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Skin cancer is the most common of all cancers, afflicting more than a million Americans each year, a number that is rising rapidly. It is also the easiest to cure, if diagnosed and treated early. When allowed to progress, however, skin cancer can result in disfigurement and even death.
Who Should Do It?
You should. And if you have children, begin teaching them how to at an early age so they can do it themselves by the time they are teens. Coupled with yearly skin exams by a doctor, self-exams are the best way to ensure that you don't become a statistic in the battle against skin cancer.
When To Do It?
Performed regularly, self-examination can alert you to changes in your skin and aid in the early detection of skin cancer. It should be done often enough to become a habit, but not so often as to feel like a bother. For most people, once a month is ideal, but ask your doctor if you should do more frequent checks.
You may find it helpful to have a doctor do a fullbody exam first, to assure you that any existing spots, freckles, or moles are normal or treat any that may not be. After the first few times, self-examination should take no more than 10 minutes – a small investment in what could be a life-saving procedure.
What To Look For?
There are three main types of skin cancer: basal cell carcinoma, squamous cell carcinoma and melanoma.
Because each has many different appearances, it is important to know the early warning signs. Look especially for change of any kind. Do not ignore a suspicious spot simply because it does not hurt. Skin cancers may be painless, but dangerous all the same.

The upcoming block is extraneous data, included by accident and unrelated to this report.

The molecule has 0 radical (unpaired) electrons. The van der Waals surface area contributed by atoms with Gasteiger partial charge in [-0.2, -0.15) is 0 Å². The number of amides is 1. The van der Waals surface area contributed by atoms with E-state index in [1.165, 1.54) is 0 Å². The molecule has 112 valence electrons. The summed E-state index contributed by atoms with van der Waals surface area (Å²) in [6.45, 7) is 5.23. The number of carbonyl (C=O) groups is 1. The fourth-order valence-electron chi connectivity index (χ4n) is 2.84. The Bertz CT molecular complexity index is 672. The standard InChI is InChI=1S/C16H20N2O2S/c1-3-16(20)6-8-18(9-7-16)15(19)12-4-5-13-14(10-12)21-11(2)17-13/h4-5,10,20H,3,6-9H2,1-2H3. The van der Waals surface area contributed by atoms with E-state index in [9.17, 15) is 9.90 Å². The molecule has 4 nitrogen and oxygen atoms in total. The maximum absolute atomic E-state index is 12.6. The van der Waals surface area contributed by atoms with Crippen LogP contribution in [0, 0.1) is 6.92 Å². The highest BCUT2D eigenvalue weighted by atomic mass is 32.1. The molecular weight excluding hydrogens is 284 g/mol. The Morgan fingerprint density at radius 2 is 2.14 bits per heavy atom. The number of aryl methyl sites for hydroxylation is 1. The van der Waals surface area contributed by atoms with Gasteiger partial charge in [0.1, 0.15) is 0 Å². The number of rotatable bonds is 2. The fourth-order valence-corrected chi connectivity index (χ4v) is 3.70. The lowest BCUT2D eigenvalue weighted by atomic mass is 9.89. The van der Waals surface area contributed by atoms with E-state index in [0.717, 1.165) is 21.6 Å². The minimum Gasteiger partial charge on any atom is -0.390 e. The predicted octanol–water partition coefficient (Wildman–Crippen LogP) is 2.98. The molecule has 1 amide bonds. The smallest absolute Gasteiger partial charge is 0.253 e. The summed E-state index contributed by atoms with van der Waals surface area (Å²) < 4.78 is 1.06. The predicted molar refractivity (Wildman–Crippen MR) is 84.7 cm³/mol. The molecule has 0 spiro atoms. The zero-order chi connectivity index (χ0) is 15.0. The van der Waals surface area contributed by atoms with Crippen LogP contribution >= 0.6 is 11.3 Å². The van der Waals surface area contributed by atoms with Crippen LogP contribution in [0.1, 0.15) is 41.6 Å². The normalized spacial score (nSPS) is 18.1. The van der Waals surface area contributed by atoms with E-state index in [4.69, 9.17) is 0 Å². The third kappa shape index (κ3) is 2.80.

If you notice one or more of the warning signs, see a doctor right away, preferably one who specializes in diseases of the skin.
The Warning Signs
• A skin growth that increases in size and appears pearly, translucent, tan, brown, black or multicolored
• A mole, birthmark, beauty mark or any brown spot that changes color, increases in size or thickness, changes in texture, is irregular in outline is bigger than a quarter inch, about the size of a pencil eraser.
• A spot or sore that continues to itch, hurt, crust, scab, erode or bleed
• An open sore that does not heal within three weeks
If You Spot It ...
Don't overlook it. Don't delay. See a physician, preferably one who specializes in diseases of the skin, if you note any change in an existing mole, freckle or spot or if you find a new one with any of the warning signs of skin cancer.
Protection Stops It, Too
About 90 percent of non-melanoma skin cancers are associated with exposure to ultraviolet radiation from the sun.
• Seek the shade, especially between 10 a.m. and 4 p.m. Do not burn.
• Cover up with clothing, including a broad-brimmed hat and UV-blocking sunglasses.
• Use a sunscreen with an SPF of 15 or higher.
• Apply 1 ounce (2 tablespoons) of sunscreen to your entire body 30 minutes before going outside.
• Reapply every two hours or immediately after swimming or sweating.
• Keep newborns out of the sun. Sunscreens should be used on babies over the age of 6 months.
• Examine your skin head-to-toe every month.
• See your physician every year for a skin exam.
• Avoid tanning and UV tanning booths.